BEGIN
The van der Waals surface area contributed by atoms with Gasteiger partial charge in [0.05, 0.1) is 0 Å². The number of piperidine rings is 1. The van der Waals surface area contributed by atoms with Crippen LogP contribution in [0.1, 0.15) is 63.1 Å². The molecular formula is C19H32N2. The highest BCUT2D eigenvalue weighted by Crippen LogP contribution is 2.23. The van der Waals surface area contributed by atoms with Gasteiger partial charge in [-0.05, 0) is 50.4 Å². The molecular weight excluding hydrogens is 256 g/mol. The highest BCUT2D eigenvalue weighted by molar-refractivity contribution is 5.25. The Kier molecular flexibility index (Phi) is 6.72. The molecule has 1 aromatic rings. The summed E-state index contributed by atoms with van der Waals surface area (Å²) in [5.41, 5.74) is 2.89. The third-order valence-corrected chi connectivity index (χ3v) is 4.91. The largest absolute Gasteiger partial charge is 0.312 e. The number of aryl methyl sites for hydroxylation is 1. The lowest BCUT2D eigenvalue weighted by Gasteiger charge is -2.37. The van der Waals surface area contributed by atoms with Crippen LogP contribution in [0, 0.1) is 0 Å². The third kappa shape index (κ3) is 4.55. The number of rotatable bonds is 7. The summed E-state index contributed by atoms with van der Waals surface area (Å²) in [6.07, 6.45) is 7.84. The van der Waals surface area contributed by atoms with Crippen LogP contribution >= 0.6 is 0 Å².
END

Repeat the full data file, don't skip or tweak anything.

The van der Waals surface area contributed by atoms with Gasteiger partial charge in [0.05, 0.1) is 0 Å². The number of piperidine rings is 1. The van der Waals surface area contributed by atoms with Crippen LogP contribution in [0.1, 0.15) is 63.1 Å². The molecular formula is C19H32N2. The highest BCUT2D eigenvalue weighted by Crippen LogP contribution is 2.23. The van der Waals surface area contributed by atoms with Gasteiger partial charge in [-0.05, 0) is 50.4 Å². The molecular weight excluding hydrogens is 256 g/mol. The highest BCUT2D eigenvalue weighted by molar-refractivity contribution is 5.25. The Kier molecular flexibility index (Phi) is 6.72. The molecule has 1 aromatic rings. The summed E-state index contributed by atoms with van der Waals surface area (Å²) in [5.41, 5.74) is 2.89. The third-order valence-corrected chi connectivity index (χ3v) is 4.91. The largest absolute Gasteiger partial charge is 0.312 e. The number of aryl methyl sites for hydroxylation is 1. The lowest BCUT2D eigenvalue weighted by Gasteiger charge is -2.37. The van der Waals surface area contributed by atoms with Crippen LogP contribution in [0, 0.1) is 0 Å². The third kappa shape index (κ3) is 4.55. The number of rotatable bonds is 7. The summed E-state index contributed by atoms with van der Waals surface area (Å²) in [6.07, 6.45) is 7.84. The van der Waals surface area contributed by atoms with Crippen LogP contribution >= 0.6 is 0 Å².